Investigating a Company “As Big as Brazil”

“Petrobras is bigger than all of us,” declared Brazilian President Dilma Roussef. “Petrobras is as big as Brazil.” Brazil’s federal police had raided the state-run oil company’s headquarters three days earlier, on April 11, and President Roussef was defensive. “No one and nothing,” she said, “will destroy Petrobras.” That the probe proceeds despite President Roussef’s warnings demonstrates the power of the Brazilian people. While it is too early to know whether Brazil will prosecute its biggest company, the investigation, and a separate congressional inquiry, may be testaments to the impact that mass public protests — involving more than 1 million protestors over the course of the last year — have had on prosecutors and government officials.

The Petrobras probe’s initiation months before a presidential election, and the political battle surrounding it, however, raise a red flag: are the people speaking, or are powerful political groups?

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India Votes against Corruption, But Not for Its Anti-Corruption Party

For perhaps the first time, Indians set aside community and religious divisions to vote against an incumbent government perceived to be corrupt. Nevertheless, the country’s new anti-corruption party performed poorly in this month’s national elections, picking up only four of the five hundred and forty-five seats in the lower house of parliament.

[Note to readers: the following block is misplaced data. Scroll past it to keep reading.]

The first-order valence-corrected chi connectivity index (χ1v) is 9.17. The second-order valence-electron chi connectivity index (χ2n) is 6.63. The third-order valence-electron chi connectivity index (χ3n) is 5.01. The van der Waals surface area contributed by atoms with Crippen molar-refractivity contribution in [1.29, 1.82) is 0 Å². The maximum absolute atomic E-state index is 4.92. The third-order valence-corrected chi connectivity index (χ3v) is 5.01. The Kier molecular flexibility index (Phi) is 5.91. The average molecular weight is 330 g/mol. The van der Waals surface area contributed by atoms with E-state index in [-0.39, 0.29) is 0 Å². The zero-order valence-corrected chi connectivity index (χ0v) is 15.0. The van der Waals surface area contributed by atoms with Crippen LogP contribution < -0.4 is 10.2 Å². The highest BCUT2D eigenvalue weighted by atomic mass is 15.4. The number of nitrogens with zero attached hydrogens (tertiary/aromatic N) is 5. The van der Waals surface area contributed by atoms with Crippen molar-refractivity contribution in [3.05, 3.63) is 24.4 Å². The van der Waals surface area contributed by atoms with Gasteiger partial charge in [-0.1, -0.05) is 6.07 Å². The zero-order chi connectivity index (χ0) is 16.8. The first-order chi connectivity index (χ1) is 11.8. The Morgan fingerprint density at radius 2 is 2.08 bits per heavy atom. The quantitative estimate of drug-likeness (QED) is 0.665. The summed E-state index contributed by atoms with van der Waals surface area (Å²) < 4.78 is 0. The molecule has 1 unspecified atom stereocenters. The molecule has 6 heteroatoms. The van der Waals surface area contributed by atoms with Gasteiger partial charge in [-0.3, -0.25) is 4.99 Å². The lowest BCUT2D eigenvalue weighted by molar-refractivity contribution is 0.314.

I have written about the Aam Aadmi Party (AAP), a political outfit borne out of anticorruption protests, here. I recently expressed hope that the urban, middle-class party would be able to encourage rural, low-income Indians to vote against corruption, rather than along community or religious lines.

I was partly right–but only partly. India’s vast electorate handed a resounding defeat to the corruption-plagued Congress party. Congress—the party that led India’s independence movement and has ruled the country for most of the past sixty years—won only forty-four seats, its worst showing ever. This would not have been possible if India’s voters had ignored issues like corruption and good governance.

However, AAP was unable to take advantage of this anticorruption sentiment. There are two major reasons for this. Continue reading